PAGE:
This column was originally published on RealMoney on Jan. 12 at 2:33 p.m. ET. It's being republished as a bonus for TheStreet.com readers. For more information about subscribing to RealMoney, please click here .
It's not always easy being the 800-pound gorilla in an industry, especially if you're Electronic Arts ( ERTS). The video-game titan is arguably in the toughest strategic position among all of the publicly traded video-game software companies. The console cycle is at a volatile point, favoring smaller publishers that can benefit tremendously from just a few popular titles. Companies can no longer sit back and rely on general industry growth. As more consumers snatch up next-generation consoles over the next couple of years, the going will get even tougher. Big-name hits are now driving the business, and game-production costs are skyrocketing. Electronic Arts can't afford a major miss. If December is any indication, the company might be in for a challenge. The industry giant came up short Thursday night, when market-research firm NPD Group released December video-game sales data. According to the report, Electronic Arts' U.S. retail sales suffered an 11% year-over-year drop, with the Need for Speed: Carbon title standing out as a notably weak performer.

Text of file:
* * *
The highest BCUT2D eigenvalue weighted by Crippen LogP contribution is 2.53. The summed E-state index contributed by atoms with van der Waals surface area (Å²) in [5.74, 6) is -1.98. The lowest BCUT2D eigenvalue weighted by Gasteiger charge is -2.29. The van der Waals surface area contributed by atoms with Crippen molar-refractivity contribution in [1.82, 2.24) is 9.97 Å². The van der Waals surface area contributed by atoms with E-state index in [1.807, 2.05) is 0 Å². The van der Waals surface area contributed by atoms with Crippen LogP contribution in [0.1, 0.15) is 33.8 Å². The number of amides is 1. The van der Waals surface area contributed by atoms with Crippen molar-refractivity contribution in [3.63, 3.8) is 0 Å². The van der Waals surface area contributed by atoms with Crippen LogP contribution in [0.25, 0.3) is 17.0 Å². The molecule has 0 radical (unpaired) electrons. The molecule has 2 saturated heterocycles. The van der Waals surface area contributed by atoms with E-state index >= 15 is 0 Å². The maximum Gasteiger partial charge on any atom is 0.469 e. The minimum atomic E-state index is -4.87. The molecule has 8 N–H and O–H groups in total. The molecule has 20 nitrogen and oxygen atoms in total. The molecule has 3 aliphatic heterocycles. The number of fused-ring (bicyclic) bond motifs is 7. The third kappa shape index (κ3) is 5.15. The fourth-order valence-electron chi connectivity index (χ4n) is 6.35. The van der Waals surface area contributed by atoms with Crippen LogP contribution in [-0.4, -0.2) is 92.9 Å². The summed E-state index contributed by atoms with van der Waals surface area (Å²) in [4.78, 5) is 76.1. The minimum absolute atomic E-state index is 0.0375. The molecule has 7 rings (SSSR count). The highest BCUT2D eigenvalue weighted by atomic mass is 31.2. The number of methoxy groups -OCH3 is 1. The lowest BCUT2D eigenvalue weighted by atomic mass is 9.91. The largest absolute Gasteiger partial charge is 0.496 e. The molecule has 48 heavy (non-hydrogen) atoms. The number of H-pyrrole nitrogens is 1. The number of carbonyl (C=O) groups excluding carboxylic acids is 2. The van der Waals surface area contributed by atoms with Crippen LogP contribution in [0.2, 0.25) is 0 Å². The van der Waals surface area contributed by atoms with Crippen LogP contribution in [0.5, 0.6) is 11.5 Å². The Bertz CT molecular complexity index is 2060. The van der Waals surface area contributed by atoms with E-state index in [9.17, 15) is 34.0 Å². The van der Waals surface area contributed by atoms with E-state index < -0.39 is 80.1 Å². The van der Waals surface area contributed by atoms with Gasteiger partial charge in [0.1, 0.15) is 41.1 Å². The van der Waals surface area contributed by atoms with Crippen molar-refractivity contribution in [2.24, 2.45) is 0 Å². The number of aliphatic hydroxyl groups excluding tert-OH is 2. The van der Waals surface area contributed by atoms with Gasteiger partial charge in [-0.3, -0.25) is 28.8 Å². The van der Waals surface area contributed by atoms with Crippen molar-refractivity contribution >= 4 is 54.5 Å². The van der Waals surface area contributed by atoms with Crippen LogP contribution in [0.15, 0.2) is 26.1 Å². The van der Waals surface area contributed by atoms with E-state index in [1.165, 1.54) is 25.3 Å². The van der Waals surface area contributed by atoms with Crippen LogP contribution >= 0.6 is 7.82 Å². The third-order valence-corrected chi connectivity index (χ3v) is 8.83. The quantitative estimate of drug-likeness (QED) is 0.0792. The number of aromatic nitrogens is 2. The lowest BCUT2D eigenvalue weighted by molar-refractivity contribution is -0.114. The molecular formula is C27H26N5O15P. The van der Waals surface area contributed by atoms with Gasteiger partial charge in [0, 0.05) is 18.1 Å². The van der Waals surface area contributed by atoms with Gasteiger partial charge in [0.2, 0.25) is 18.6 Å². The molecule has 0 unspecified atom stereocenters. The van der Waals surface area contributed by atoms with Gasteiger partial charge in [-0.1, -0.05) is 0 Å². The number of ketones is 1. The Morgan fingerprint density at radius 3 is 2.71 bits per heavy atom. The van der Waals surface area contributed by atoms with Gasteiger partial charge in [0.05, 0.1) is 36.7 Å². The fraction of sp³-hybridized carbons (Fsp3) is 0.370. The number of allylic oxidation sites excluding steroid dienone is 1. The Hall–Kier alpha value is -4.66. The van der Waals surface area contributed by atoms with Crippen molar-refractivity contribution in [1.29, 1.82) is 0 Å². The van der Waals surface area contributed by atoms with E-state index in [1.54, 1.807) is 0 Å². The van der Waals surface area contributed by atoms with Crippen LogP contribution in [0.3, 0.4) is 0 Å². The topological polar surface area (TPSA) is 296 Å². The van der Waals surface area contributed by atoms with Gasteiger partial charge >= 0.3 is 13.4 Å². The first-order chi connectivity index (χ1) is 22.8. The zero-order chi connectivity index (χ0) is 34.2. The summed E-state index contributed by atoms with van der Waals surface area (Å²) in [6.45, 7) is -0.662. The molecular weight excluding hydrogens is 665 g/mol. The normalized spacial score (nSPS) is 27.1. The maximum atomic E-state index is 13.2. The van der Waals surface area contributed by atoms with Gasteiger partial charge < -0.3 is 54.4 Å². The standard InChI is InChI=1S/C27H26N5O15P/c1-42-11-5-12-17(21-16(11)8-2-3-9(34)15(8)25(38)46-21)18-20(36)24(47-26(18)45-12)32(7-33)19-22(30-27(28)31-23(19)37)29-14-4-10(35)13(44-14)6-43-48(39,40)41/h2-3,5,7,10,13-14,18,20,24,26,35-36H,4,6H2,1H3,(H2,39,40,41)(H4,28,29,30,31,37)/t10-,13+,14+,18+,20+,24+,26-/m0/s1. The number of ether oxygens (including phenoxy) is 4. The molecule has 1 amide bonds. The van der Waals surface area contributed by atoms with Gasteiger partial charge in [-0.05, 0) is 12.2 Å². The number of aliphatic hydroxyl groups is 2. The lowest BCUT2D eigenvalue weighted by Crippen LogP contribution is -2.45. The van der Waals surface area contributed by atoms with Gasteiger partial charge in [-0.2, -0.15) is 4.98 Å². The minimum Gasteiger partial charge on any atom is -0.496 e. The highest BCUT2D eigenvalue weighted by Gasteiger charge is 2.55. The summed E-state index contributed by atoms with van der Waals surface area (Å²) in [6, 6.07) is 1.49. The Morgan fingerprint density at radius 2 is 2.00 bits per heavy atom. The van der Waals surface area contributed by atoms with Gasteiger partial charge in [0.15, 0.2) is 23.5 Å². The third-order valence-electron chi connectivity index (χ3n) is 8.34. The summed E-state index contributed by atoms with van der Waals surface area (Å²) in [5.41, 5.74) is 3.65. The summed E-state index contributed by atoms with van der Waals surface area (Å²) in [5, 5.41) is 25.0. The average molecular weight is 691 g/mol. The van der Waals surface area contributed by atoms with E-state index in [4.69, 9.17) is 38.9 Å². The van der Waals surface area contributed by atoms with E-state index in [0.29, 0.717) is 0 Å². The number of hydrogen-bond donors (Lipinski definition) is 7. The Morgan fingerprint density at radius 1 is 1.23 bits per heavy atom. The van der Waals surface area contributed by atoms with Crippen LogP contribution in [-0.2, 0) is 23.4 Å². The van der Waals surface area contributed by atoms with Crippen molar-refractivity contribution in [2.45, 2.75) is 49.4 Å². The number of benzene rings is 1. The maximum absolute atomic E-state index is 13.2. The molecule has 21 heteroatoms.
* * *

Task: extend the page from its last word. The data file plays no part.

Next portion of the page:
A Fresh Crop of Titles
One major concern I've had about Electronic Arts is that some of its franchises may be getting a bit stale. This year, investors need to play close attention to how the next editions of its franchises shape up. As I noted in a previous column , some common-sense, real-world research, such as monitoring sales charts and game reviews, can give you an edge on Wall Street. So let's take a look at some key Electronic Arts titles to watch. For the record, I am not mentioning the company's sports titles, such as Madden, because they're like little versions of Microsoft ( MSFT) Office: They change a little bit here and there but can generally be counted on for reliable sales, with some occasional minor market-share shifts. First up is Battlefield: Bad Company, due for the Xbox 360 and PlayStation 3 next year. The Battlefield series has been a big winner for Electronic Arts on the PC and, to a lesser extent, on the last-generation PlayStation 2 and Xbox consoles. However, the first-person military shooter genre is quite crowded, and competitors are beginning to emulate the Battlefield formula. It will be interesting to see whether Electronic Arts can successfully extend the life of this franchise.